GORDON Brown has revealed that the military threat from Saddam Hussein was not the reason he backed the war in Iraq, in an interview published today ahead of his appearance at the Chilcot Inquiry.
• Smoke covers the presidential palace compound in Baghdad in March 2003
Speaking to Tribune magazine, the Prime Minister declared that the real issue had not been the danger of Saddam's weapons of mass destruction, but the dictator's failure to comply with UN resolutions that demanded he provide full disclosure to weapons inspectors.
This, said Brown, was the reason Britain and America were right to send in the troops.
Mr Brown's words represent a marked change from the government's main rationale for military action in 2003, when it asked MPs to support invasion. The motion, voted on by MPs, declared first and foremost that the UK should send in troops "to ensure the disarmament of Iraq's weapons of mass destruction".
Those weapons were never found, and ministers have admitted to the Chilcot Inquiry that their claim that Iraq could use WMD within 45 minutes had "haunted us ever since".
Mr Brown's comments suggest he intends to use his appearance at the inquiry to distance himself from the disputed WMD claims – and the No 10 operation which produced them. But critics last night hit out, saying Mr Brown could not now downplay the importance of WMD in the government's own case for war.
• Eddie Barnes: Brown's take on WMD distances him from Blair's grand plan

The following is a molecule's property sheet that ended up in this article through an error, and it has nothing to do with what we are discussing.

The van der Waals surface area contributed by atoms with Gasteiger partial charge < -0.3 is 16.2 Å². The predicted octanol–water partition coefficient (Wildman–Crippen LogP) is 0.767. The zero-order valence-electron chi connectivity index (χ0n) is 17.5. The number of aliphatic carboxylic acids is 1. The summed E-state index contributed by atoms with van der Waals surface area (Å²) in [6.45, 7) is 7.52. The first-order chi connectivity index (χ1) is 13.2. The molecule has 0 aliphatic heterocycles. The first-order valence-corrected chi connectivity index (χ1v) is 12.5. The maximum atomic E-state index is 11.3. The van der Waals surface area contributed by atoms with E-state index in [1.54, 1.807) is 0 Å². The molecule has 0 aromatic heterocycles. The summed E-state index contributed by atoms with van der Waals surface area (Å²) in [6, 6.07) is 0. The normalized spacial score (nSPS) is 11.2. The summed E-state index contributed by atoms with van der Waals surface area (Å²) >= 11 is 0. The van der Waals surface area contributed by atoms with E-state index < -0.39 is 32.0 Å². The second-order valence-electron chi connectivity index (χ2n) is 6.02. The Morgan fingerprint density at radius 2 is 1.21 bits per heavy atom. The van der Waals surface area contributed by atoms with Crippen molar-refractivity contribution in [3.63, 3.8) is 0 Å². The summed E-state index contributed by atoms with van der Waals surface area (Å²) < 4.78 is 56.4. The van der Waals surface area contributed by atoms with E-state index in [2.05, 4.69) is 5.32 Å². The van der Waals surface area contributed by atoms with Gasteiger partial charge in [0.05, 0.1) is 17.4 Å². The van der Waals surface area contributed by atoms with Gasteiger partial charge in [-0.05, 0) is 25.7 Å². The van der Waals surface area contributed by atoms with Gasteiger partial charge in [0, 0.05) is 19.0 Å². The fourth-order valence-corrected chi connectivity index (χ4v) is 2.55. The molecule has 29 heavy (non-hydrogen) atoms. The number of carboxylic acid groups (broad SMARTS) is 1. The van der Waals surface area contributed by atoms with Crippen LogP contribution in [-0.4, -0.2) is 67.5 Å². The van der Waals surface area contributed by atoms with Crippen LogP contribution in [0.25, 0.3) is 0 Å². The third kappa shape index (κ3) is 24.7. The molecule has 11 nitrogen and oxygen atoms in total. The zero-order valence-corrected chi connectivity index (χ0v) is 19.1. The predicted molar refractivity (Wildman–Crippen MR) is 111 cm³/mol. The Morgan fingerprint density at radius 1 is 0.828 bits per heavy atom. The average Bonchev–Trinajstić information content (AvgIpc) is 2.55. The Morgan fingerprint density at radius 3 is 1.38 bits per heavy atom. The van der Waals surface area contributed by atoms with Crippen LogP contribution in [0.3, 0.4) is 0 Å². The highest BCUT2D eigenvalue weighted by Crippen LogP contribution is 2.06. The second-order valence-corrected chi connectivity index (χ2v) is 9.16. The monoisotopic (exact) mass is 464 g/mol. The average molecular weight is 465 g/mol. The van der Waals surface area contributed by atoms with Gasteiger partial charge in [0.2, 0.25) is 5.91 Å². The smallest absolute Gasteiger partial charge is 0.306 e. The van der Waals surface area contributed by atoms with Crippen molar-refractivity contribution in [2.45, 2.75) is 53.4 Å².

Mr Brown's comments come two weeks before he is due to be questioned at the Chilcot Inquiry, which has heard evidence on the controversy from the likes of Tony Blair, Alastair Campbell and former attorney general Lord Goldsmith. Mr Brown backed the invasion in 2003, but he has never fully disclosed the extent of his role in the decision to go to war.
Asked when he first knew that there were no WMDs in Iraq, Mr Brown said that the whole question of WMD had not been of primary importance to him.
He said: "For me, the issue was all the time Iraq's obligations to the international community."
Pressed on the relevance of the WMD to the House of Commons vote in 2003, Mr Brown suggested it was not the key factor in his own support.
"The evidence that was given to us was that there were weapons and that was the finding of a number of people, but for me the reason for intervention was always the breach of international obligations by the Iraqi government," he declared.
He went on: "If Saddam Hussein had signed up to international commitments to disclose everything about munitions to the international community and didn't do it and then failed to respond properly, then the United Nations itself and collective action by the world community itself was put at risk, so for me that was the issue."
Mr Brown's comments refer to Resolution 1441, agreed by the UN Security Council a few months before military action. It warned Iraq of "serious consequences" if it failed to comply with the international community's demands to disarm and provide weapons inspectors with full access.